Antoninus Pius, August 138 - 7 March 161 A.D.

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RS73963. Silver tetradrachm, Dattari 2141/2143; Milne 1927; Geissen 1562; Curtis 571/572; Kampmann 35.384; Emmett 1358/11; BMC Alexandria -, F, inscriptions partially unstruck and off flan, weight 14.284 g, maximum diameter 23.3 mm, die axis 0o, Alexandria mint, 29 Aug 147 - 28 Aug 148 A.D.; obverse ANTWNEINOC CEB EYCEB (clockwise from upper right), laureate head right; reverse L EY∆EKATOY (year 11), Apollo Didymaios (Milesios) standing facing, laureate, nude, small stag in extended right hand, bow in left at side; scarce; $125.00 (€106.25)
 


Aelius, Caesar, July or August 136 - 1 January 138 A.D., Roman Provincial Egypt

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In 136, Aelius was adopted by an aging and ailing Hadrian and made caesar, successor to the throne. He had no military experience but had served as a senator and had powerful political connections. He was known for luxurious taste, an extravagant lifestyle, but also poor health. He was never to become emperor, dying before Hadrian, on 1 January 138.
RX85959. Bronze hemidrachm, Geissen 1273, Dattari 2078, Milne 1546, Kampmann 34.5; RPC III 6234, SNG Cop 420, SNG Milan 1212, Emmett 1352 (R3), aF, toned bare metal, porous, minor edge flaking, edge crack, weight 8.833 g, maximum diameter 27.0 mm, die axis 0o, Alexandria mint, 29 Aug 137 - 1 Jan 138 A.D.; obverse Λ AIΛIOC KAICAP, bareheaded and draped bust right; reverse ∆HM EΞOYC YΠAT B (tribunicia potestate, consul 2nd time), Homonoia enthroned left, phiale in extended right hand, her left arm resting on throne's armrest, cornucopia at right side of throne, OMONOIA in exergue; scarce; $100.00 (€85.00)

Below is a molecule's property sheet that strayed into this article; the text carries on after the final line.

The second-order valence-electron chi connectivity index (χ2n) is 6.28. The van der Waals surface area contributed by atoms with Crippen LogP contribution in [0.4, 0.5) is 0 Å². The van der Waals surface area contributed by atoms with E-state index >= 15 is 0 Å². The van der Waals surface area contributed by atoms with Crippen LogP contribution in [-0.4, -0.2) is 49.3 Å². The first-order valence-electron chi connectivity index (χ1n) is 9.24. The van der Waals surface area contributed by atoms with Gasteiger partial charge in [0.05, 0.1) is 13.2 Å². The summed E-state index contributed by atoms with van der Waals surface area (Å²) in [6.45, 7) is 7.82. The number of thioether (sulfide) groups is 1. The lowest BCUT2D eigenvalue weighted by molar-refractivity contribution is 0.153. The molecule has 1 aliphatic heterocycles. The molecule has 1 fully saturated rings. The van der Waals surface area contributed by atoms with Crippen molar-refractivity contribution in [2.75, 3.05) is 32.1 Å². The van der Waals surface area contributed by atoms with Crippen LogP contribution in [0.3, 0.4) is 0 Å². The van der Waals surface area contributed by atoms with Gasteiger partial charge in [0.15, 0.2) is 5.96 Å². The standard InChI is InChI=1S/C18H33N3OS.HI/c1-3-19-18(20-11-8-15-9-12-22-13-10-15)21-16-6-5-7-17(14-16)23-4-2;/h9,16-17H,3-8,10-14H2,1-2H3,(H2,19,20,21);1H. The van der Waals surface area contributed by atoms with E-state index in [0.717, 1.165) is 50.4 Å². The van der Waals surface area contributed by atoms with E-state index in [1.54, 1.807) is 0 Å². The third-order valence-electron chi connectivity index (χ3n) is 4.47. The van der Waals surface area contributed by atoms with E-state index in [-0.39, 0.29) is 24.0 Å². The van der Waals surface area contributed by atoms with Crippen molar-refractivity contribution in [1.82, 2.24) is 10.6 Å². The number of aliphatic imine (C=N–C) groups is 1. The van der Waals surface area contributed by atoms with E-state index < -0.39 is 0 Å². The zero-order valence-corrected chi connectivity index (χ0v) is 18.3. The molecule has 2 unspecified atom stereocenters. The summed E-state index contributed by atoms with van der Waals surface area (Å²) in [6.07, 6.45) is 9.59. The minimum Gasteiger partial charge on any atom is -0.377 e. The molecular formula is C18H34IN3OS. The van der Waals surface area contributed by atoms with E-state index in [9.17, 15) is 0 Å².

Hadrian, 11 August 117 - 10 July 138 A.D., Roman Provinicial Egypt

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Commemorates Hadrian's arrival in Egypt in 130 AD. Alexandria kissing the emperor's hand to welcome him in her city!
RX79844. Bronze drachm, Dattari pl. 75, 1610; Milne 1315; Geissen 1034; BMC Alexandria 870; Kampmann-Ganschow 32.509; Emmett 964; SRCV II 3716, Fair, scratches, weight 25.224 g, maximum diameter 33.7 mm, die axis 0o, Alexandria mint, 130 - 131 A.D.; obverse AYT KAI TPAI A∆PIA CEB, laureate, draped, and cuirassed bust right with aegis; reverse Alexandria (or Africa), wearing elephant-skin headdress, steps right towards the emperor, grasps and kisses his right hand, wheat ears and poppy in her left hand, he is togate with scepter in left; L - I E (left and middle field); huge 34 mm bronze!; $95.00 (€80.75)
 




  



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REFERENCES

Blum, G. "Numismatique D'Antinoos" in JIAN 16. (Athens, 1914). pp. 33 - 70.
Burnett, A., M. Amandry, et al. Roman Provincial Coinage. (1992 - ).
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Dattari, G. Numi Augg. Alexandrini. (Cairo, 1901).
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Geissen, A. Katalog alexandrinischer Kaisermünzen, Köln. (Cologne, 1974-1983).
Kampmann, U. & T. Ganschow. Die Münzen der römischen Münzstätte Alexandria. (Regenstauf, 2008).
Milne, J. A Catalogue of the Alexandrian Coins in the Ashmolean Museum. (Oxford, 1933).
Pool, R. A Catalog of the Greek Coins in the British Museum, Alexandria. (London, 1892).
RPC Online - http://rpc.ashmus.ox.ac.uk/coins/
Savio, A. ed. Catalogo completo della collezione Dattari Numi Augg. Alexandrini. (Trieste, 2007).
Sear, D. Greek Imperial Coins and Their Values. (London, 1982).
Sear, D. Roman Coins and Their Values. (London, 1978 - ).
Sylloge Nummorum Graecorum, Denmark, The Royal Collection of Coins and Medals, Danish National Museum, Vol. 8: Egypt, North Africa, Spain - Gaul. (New Jersey, 1994).
Sylloge Nummorum Graecorum, France, Cabinet des Médailles, Bibliothéque Nationale, Vol. 4: Alexandria I, Augustus - Trajan. (Zurich, 1998).
Sylloge Nummorum Graecorum, Great Britain XII, The Hunterian Museum, University of Glasgow, Part 2: Roman Provincial Coins: Cyprus-Egypt. (Oxford, 2008).
Sylloge Nummorum Graecorum, Italy, Milano XIII, Civiche Raccolte Numismatiche, Aegyptus, Part 2: Octavianus Augustus - Lucius Verus. (Milan, 1991).
Sylloge Nummorum Graecorum, Italy, Milano XIII, Civiche Raccolte Numismatiche, Aegyptus, Part 3. Commodus - Galerius Caesar. (Milan, 1992).

Catalog current as of Wednesday, October 17, 2018.
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Roman Provincial Egypt